It's not an easy task keeping track of all of our usernames and passwords, and that's why many keep the same username and password for all of their online activity.
"That's not at all advisable," said CSLEA Foundation Chairman Kenny Ehrman. "Unfortunately we have to mix things up, because if your login information is breached, you don't just have one account exposed, everything becomes vulnerable."
The Federal Trade Commission recommends that you:
· Use multi-factor authentication when it's available. Multi-factor authentication means you are required to submit additional information after your password, for instance a code that has been texted to your cell phone.
· Create complex passwords. That means more characters and using upper case, lower case, symbols and numbers. It's best to put non-lowercase letters in the middle of your password.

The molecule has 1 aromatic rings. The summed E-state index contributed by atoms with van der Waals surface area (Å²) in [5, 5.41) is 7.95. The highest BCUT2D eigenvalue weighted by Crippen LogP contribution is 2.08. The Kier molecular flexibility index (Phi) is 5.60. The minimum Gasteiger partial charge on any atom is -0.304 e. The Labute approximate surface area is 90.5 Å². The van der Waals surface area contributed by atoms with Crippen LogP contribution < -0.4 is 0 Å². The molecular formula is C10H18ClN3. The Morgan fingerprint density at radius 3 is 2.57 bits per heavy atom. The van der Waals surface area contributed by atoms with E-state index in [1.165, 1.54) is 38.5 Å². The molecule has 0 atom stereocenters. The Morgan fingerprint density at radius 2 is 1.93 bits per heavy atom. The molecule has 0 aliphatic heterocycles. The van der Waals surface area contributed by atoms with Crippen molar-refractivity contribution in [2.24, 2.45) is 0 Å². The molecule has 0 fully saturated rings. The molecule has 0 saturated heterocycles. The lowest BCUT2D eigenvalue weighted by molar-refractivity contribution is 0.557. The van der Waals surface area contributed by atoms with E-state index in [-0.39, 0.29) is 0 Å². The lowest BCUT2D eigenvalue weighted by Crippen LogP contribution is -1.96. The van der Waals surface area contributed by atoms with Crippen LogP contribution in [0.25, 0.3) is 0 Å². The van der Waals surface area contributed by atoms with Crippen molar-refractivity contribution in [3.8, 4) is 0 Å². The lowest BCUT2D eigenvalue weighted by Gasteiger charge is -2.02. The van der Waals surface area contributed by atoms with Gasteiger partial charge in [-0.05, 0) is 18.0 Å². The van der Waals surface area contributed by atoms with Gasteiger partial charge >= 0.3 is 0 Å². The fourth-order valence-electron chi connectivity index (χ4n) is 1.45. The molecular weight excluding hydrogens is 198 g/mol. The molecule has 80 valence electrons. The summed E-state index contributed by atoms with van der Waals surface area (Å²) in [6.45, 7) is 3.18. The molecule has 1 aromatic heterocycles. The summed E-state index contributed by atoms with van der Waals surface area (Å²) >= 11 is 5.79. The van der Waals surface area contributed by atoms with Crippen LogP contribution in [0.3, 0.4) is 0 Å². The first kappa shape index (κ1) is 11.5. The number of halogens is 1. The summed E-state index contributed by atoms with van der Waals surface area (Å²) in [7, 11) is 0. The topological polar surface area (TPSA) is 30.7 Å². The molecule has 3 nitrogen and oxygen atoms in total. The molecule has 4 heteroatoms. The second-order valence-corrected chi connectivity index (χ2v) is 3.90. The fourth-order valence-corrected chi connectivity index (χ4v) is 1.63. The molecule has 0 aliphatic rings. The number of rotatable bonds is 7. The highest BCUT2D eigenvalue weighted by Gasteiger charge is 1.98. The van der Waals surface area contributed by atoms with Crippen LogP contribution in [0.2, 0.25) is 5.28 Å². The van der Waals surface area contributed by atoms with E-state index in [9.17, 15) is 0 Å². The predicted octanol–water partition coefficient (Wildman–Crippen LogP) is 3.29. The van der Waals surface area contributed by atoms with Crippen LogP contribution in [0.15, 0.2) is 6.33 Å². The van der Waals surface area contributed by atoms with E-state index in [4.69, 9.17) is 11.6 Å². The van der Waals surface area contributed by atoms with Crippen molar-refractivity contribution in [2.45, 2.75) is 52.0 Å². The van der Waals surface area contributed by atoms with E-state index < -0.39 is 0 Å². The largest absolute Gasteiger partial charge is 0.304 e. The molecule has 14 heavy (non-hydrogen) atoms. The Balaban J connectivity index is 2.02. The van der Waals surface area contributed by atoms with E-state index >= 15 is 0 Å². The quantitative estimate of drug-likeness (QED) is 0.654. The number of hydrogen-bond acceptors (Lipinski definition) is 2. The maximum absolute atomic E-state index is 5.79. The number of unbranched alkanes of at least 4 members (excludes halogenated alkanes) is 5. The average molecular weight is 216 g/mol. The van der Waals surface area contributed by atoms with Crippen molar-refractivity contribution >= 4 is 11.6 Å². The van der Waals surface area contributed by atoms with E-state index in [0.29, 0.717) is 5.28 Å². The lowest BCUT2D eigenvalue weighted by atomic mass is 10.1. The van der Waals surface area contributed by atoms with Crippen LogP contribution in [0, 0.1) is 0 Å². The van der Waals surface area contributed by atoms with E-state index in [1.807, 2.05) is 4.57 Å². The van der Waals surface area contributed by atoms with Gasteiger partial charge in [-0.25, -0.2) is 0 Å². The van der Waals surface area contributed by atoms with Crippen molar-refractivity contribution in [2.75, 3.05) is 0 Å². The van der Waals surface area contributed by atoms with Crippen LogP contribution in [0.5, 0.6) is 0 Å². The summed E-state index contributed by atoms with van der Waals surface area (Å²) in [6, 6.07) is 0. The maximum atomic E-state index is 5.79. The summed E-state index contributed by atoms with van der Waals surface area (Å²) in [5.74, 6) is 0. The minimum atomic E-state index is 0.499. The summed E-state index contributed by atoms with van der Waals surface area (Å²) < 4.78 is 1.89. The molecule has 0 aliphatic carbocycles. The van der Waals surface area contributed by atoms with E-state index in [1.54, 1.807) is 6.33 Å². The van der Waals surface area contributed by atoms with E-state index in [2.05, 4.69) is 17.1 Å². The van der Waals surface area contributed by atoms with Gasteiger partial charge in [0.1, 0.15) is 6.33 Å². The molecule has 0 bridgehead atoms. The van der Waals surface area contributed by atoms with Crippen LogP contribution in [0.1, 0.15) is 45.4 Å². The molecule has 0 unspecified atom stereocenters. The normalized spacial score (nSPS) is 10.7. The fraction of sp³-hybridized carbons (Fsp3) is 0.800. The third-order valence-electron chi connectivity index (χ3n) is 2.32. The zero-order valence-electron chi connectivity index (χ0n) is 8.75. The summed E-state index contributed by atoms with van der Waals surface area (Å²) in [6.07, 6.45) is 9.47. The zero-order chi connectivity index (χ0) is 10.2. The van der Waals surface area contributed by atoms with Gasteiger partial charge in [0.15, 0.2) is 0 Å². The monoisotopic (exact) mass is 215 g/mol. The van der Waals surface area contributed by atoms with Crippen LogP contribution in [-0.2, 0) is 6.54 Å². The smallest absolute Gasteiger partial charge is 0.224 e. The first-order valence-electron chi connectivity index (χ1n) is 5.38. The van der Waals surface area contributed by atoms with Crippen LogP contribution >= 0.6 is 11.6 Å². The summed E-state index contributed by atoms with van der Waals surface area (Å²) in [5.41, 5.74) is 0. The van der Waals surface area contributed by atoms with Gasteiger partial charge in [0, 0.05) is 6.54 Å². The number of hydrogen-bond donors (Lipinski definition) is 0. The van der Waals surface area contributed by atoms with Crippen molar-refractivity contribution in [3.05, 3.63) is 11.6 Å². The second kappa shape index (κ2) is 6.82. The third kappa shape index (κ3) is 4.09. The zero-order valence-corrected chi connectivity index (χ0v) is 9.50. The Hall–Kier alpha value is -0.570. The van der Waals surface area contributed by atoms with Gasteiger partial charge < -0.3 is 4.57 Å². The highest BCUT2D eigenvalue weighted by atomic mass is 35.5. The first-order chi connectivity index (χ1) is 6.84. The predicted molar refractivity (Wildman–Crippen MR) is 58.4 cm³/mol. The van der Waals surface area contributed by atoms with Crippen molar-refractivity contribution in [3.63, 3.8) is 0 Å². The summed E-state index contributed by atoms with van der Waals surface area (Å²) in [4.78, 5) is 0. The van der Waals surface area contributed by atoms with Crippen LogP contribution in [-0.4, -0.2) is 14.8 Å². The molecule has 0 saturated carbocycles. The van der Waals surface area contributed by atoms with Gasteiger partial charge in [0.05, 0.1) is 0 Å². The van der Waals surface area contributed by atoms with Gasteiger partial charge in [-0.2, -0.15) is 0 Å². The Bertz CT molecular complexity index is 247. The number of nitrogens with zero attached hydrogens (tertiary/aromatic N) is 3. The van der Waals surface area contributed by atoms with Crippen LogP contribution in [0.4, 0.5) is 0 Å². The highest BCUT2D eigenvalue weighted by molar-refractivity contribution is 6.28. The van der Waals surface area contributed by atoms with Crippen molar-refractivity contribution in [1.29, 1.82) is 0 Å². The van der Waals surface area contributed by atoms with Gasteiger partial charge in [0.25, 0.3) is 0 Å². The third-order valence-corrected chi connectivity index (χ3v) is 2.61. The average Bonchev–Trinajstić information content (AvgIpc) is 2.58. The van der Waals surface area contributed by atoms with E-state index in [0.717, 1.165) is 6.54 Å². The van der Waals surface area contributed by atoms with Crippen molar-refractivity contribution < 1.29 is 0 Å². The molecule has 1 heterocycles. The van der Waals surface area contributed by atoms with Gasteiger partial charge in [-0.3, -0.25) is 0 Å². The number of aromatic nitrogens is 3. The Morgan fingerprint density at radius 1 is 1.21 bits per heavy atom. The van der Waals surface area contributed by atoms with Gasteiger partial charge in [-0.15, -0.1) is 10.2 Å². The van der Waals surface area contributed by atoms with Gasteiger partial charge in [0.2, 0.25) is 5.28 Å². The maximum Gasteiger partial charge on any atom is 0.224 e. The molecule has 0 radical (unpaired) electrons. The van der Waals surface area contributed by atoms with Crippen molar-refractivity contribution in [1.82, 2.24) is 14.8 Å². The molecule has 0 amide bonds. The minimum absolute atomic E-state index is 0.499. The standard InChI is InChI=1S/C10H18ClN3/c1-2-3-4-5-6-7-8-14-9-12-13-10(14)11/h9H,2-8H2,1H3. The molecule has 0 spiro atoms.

· Carefully select the security questions associated with youronline accounts. If your answer can be found in public records or on your Facebook page, don't choose those questions. Also don't choose questions in which a identity thieve can guess the answers to, because of the limited number of answers, ie; the color of your first car or your favorite color.
If your username and password have been breached:
Change the password on your accounts and check your accounts for charges you don't recognize.